Tyre Pressure Guide
Tyre Pressure is the measure of how much air there is inside your tyres.
It is essential to your tyre's - and vehicle's - well being because it is the air that is carrying the bulk of your car's load - not just the tyre itself. Tyres need to be filled with a prescribed amount of air to propel as well as stop your vehicle.
Tyre Pressure is measured in "psi" or pounds per square inch and each tyre should have the correct amount of air within for it to work properly.
Every driver has the responsibility to ensure the correct tyre pressure levels. You can check on your tyres at home using a handy, personal use, electronic tyre pressure gauge or simply by visiting the nearest petrol station where you can get it done for free.
However, because of our hectic and busy lifestyles, let's admit it - despite our best efforts to schedule inspections regularly, we sometimes forget and end up not paying attention to our tyres.
Having the wrong tyre pressure in your tyres is highly dangerous, especially when out on the road. Not only do you risk your own life, but that of your passenger's and other motorists and pedestrians on the road.
Incorrect Tyre Pressure
When your tyres have the wrong tyre pressure measurement, it can comprise your car's stability, braking capabilities as well as lose fuel-efficiency.
Tyre Deflection is a serious tyre condition where your tyre gets deformed and bulges out at its contact patch - or the part of the tyre that has constant contact with the road - and on its sidewalls. This is caused by having the wrong amount of tyre pressure in your tyres.
When tyre pressure is high
When you have too much air in your tyres, causing the tyre pressure to shoot up, your tyres will suffer from weakened grip and traction.
It will cause your car to slip, bounce, slide and glide all over the road while the brakes won't be as quick and responsive.
Compromised grip and traction is a disaster waiting to happen, especially if you are travelling on a crowded highway at high speeds.
When tyre pressure is too low
When the pressure is too low, on the other hand, more of the tyre's surface and tread ends up on the road since your tyre will effectively be running flat.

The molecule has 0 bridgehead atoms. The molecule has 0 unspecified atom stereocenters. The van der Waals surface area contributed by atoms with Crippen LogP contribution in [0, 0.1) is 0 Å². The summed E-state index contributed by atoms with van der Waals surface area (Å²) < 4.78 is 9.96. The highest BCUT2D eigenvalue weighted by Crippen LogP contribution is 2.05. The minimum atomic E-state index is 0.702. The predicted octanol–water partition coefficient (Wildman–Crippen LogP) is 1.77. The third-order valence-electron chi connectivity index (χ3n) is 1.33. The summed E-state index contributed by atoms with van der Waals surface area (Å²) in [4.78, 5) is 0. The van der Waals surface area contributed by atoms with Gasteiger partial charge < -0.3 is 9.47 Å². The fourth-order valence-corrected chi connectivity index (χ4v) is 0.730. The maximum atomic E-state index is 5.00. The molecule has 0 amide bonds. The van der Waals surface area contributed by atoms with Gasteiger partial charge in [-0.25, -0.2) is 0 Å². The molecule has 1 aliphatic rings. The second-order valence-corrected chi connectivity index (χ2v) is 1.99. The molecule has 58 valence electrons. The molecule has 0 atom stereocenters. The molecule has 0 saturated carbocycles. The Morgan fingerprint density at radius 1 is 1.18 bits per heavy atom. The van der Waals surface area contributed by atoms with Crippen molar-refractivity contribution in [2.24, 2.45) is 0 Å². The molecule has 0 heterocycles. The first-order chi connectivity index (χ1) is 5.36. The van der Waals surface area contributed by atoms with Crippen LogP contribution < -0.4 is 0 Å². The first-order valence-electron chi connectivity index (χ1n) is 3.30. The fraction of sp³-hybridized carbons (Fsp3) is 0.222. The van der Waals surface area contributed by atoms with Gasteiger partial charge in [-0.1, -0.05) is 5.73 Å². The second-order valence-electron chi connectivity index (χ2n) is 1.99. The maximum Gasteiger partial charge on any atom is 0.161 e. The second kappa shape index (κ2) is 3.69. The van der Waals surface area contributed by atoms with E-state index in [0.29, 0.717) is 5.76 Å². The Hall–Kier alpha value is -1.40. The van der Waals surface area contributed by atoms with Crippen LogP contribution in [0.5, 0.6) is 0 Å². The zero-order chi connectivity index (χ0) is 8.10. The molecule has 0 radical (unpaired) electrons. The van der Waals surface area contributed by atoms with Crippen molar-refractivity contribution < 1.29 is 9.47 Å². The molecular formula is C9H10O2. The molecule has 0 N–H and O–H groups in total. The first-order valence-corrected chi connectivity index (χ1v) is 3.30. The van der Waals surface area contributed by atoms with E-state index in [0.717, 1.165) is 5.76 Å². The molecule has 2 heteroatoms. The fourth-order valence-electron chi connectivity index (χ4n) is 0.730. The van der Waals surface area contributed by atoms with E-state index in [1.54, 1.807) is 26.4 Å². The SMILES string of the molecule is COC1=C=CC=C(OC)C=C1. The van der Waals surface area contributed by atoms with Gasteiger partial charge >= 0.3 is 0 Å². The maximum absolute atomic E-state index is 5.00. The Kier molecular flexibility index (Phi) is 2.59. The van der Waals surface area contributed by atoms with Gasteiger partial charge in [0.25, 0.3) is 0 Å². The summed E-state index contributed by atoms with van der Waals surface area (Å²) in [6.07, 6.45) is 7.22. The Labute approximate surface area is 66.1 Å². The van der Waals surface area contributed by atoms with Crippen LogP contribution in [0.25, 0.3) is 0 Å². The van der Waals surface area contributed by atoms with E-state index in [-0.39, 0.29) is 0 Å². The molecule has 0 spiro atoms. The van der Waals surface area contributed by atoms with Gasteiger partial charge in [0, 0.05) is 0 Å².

The tyre will suffer from excessive deflection - more of the tyre flattens out, creating a more significant and somewhat off-shaped contact patch.
The bigger the contact patch increases the friction between the rolling tyre and the open road, causing the tyre surface to heat up.
Excessive heat will affect the tyre in the long run, leading to faster tread wear.
Lowered tyre pressure frequently causes blowouts as well since it can significantly damage the inside surface of the tyre.
What causes wrong tyre pressure?
1. Situations like tyre flexing, distortion and vehicle impacts can diminish a tyre's air pressure.
2. If your tyres have too much pressure, it is a case of too-much compressed air loaded into the tyre at the petrol or vehicle service station.
3. Low tyre pressure, on the other hand, can be due to various reasons. Small holes on the tread can leak air out, the valve might be broke and it just naturally happens over time. Tyres slowly but surely lose pressure every day through a process called 'permeation'.
4. Seasonal changes or altitude changes also create a rise or drop in tyre air pressure.
In general, tyres lose up to one or two kilopascals of air per month in cold weather and even more in warmer weather. For every 10 degrees of temperature change, tyre pressure needs to be adjusted by approximately 1 - 2 psi.
5. Overlooking the load capabilities of trucks and 4WDs is another factor that can cause wrong tyre pressure. Because they are so often and variably loaded, their proper inflation pressure needs to be determined by actual tyre loads which require weighing your vehicle.
Benefits of Correct Tyre Pressure
There are significant benefits to keeping the correct air pressure in your tyres: they last longer, save on fuel, your car's handling is enhanced, and accidents are prevented.
How often should you check your tyres air pressure?
You should check the pressure of your tyres twice a month.
We also recommended you get your tyre pressure checked before a long trip and when your tyres are cold and not directly after a long drive.
If you check the tyres right after a drive, the reading will be inaccurate.
Schedule Routine tyre air top-ups
It is probably wise to start thinking in terms of refilling your tyres with air just like you do your petrol tank with fuel. A good reminder and the recommended interval between top-ups is every second time you fill up at the tank.
Different pressure levels
Many vehicles usually have different optimum tyre pressure measurements for the front and back tyres, so remember to have this adjustment made or maintained.
Also, remember to have the pressure in your spare checked. The space-saver type spare requires a higher air pressure level, and it won't be of any help if the tyre pressure is low on the day you need it.
How much air does my tyre need?
The correct air pressure is in the vehicle owner's manual. Every car also has a placard or label built-in usually located on the driver's side door panel that lists the tyres correct and recommended inflation pressures. Sometimes this label or sticker is also displayed under the fuel cap, or in the glove box. The label will look similar to the image below.
The placard tells you the maximum vehicle load, the cold tyre pressures and the tyre size recommended by the vehicle manufacturer. Another valuable resource is the Tyre load rating guide, as well.
Maintaining one's correct tyre pressure is the responsibility of every driver.
It can truly spell the difference between life and death in critical driving situations.